After the storm of SI, then came the real strength for me to fight it.

When you’re on a mission you’re on a mission!  I’m finding the more I get involved in Secondary Infertility the more fuel it adds to my fight to get it more widely known and understood.  My journey and quest to complete my family ended in 2013 when I was blessed with my twins Anya and Xavier.  Three children was a huge blessing, one I could have only dreamt of years before, and after the twins arrived 10 weeks early at just 29 weeks, we felt we had been through more than enough.  We were done. No more.  The natural urge for more children had gone.  We were very lucky indeed.

Yet I’d already started writing More Love To Give before the babies were born and so having completed it whilst they were small, I was compelled to try to get it published.  Although I had struggled to find information whilst trying for the children, unbelievably, it was actually only at this time that I learned the phrase ‘Secondary Infertility’.  Once I’d found the phrase that had been eluding me, I was to learn more and more just how many others were ignorant of the name of their condition, just how little there was written about it and indeed, just how the fertility world itself rarely acknowledged or dealt with the specific complexities of SI.

And so fuelled by the shocking revelation that my condition had a name, being told by a publisher that nobody searched on Amazon for Secondary Infertility and I guess, because I was emotionally more stable on the subject, I was able to take on the mission to raise the profile of this little known subject.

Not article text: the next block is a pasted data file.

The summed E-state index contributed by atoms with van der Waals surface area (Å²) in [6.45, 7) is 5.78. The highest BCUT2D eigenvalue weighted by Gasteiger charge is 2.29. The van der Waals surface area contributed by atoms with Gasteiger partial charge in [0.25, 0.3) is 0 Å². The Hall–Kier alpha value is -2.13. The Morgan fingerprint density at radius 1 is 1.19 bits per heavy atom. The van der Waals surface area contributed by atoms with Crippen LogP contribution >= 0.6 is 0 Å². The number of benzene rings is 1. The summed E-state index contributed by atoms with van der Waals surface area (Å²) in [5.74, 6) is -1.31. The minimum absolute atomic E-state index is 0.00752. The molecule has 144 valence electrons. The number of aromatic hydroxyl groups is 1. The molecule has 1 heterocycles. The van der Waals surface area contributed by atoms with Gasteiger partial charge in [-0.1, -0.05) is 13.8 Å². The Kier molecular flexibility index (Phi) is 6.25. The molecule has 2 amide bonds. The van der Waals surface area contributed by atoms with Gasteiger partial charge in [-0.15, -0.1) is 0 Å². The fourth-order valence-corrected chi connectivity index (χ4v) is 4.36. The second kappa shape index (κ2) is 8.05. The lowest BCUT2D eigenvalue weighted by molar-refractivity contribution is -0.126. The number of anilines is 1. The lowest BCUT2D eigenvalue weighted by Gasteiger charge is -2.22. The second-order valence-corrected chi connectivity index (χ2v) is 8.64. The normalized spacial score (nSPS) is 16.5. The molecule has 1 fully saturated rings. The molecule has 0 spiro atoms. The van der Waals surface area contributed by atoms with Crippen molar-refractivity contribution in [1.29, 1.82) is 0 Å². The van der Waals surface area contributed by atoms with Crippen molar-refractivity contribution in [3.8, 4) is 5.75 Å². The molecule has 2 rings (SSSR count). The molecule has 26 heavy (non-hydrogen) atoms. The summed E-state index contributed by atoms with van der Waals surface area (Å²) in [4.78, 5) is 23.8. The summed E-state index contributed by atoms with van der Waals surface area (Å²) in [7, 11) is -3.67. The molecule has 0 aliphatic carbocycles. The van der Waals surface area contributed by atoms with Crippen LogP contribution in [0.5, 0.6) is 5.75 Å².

When I started writing the book, I was just starting my first round of 4 IVF cycles.  I had no idea how the story would end, whether I would be successful or not.  One thing I was certain of, was that if I was successful as I hoped, I certainly didn’t want the book to be a happily ever after tale.  I was wholly aware that this needed to be a book for anyone struggling with SI, one that everyone who has suffered in the situation could relate to and that it should not alienate people who weren’t successful at expanding their family.  I was also acutely aware that even if I was to be lucky to conceive, many more would not be or had completed their journey, but at the time of trying and struggling, we all shared a pain.  I wanted my thoughts to resonate, for them to feel part of the same story and for them to feel like someone understood the situation they were, or had been in.